Years ago I made a living jumping out of airplanes, and I love it! Racking up a pretty impressive jump log taught me a lot about what I wasn’t doing in the rest of the parts of my life.
Save Your Own Life
Prior to any jump, you had the jump-master brief then the walk to the bird. Once on the bird, you relaxed and waited for your heart rate to spike right before you jumped. As a new free fall jumper I paid attention to the veterans and their rituals. Many of them rubbed off on me and to this day I still follow a similar template. When I was jumping, my pre-jump procedure was the same. I would sit down and just breathe. Close my eyes and work to keep my heart rate as low as can be expected jumping out of a perfectly good airplane. Then I would review my emergency procedures starting with the most important and worse to have; a cutaway. I used the term as my ProWord to help front load the procedures to employ so when I’m plummeting to earth I don’t waste any time. Then I would visualize the procedure in my head. I would go over each detail from start to finish. Lastly, I would practice or what we called “dirt dive” the cutaway procedures. I can say it worked because I’m still here after having to cutaway my main parachute to deploy my reserve. That’s a crazy story for another time.
Understanding the Steps
How does this apply towards training and education for shooting. As I go from one class to another I’m constantly having to adapt my teaching techniques for the various learning styles we see in the classes. One tactic I share for how to work with a shooting error is our corrective strategy. This largely comes from the emergency procedures outlined above. The first thing you need to do is identify the important steps you are trying to perform. Learn them, understand them. Why is important you have to perform these steps to achieve the positive outcome. As a student you need to understand the why so when you have to work at correcting an error it makes more sense. Many times students with shooting errors know they are making them, they just have a hard time correcting them.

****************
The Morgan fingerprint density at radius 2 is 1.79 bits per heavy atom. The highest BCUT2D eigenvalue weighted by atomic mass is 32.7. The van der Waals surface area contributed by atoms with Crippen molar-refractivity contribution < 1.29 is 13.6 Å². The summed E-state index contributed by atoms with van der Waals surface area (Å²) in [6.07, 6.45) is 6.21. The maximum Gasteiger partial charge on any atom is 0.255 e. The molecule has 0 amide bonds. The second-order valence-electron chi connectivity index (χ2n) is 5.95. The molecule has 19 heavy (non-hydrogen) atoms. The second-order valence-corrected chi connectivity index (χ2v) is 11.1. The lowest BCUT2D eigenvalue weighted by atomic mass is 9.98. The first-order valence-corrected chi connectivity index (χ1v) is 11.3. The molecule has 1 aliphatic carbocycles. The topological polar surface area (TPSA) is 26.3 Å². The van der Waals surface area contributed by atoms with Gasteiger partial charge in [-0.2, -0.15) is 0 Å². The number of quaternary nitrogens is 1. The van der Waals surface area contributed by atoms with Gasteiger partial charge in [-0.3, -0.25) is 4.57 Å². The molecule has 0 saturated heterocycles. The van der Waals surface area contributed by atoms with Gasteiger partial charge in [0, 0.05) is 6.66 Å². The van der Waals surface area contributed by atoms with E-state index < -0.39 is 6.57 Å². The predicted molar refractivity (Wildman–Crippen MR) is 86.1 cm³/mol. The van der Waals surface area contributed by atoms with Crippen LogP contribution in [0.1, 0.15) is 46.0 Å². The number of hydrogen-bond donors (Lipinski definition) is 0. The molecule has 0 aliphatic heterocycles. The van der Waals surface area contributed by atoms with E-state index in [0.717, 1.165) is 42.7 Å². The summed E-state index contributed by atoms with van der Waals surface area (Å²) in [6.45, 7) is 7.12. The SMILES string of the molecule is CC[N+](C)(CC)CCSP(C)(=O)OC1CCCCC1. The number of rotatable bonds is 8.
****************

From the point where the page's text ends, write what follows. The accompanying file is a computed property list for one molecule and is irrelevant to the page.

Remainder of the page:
That’s where the ProWord comes into play. I encourage them to review their shooting errors. What step do they feel is the most important one, then pick a word to help remind them of the step. For instance, if you have a tendency to relax your grip then the last thing you should be thinking about is a ProWord to help remind you of the step. For example, right as your hand comes into contact with the frame, that would be a good time to exercise the ProWord. From there you want to invest time into visualizing the steps flawlessly. Play them out over and over. Each time you want to perform them perfectly. Since this is all visualization, there shouldn’t be a reason they are not perfect.
The Proof is in the Pudding
The last step is to practice. Dry fire practice is an invaluable tool. You can use it to smooth out the rough edges normal from the visualization step to the practical step. I encourage folks to dry practice often. It is much easier to keep the momentum going with dry fire. Try to perform frequent shorter sessions than one big session you can only do every now and then. At some point, you transition to live fire. The first three steps continue to be employed, but when we get to the practice step we are now getting to evaluate how well the previous steps have been performed. Since we are producing a result, the bullet hole, we get to evaluate how well our process worked.
There are days I miss standing in the door, looking down at the earth below. Those jumps helped create a reliable emergency plan that worked and it can work for you in this case as well.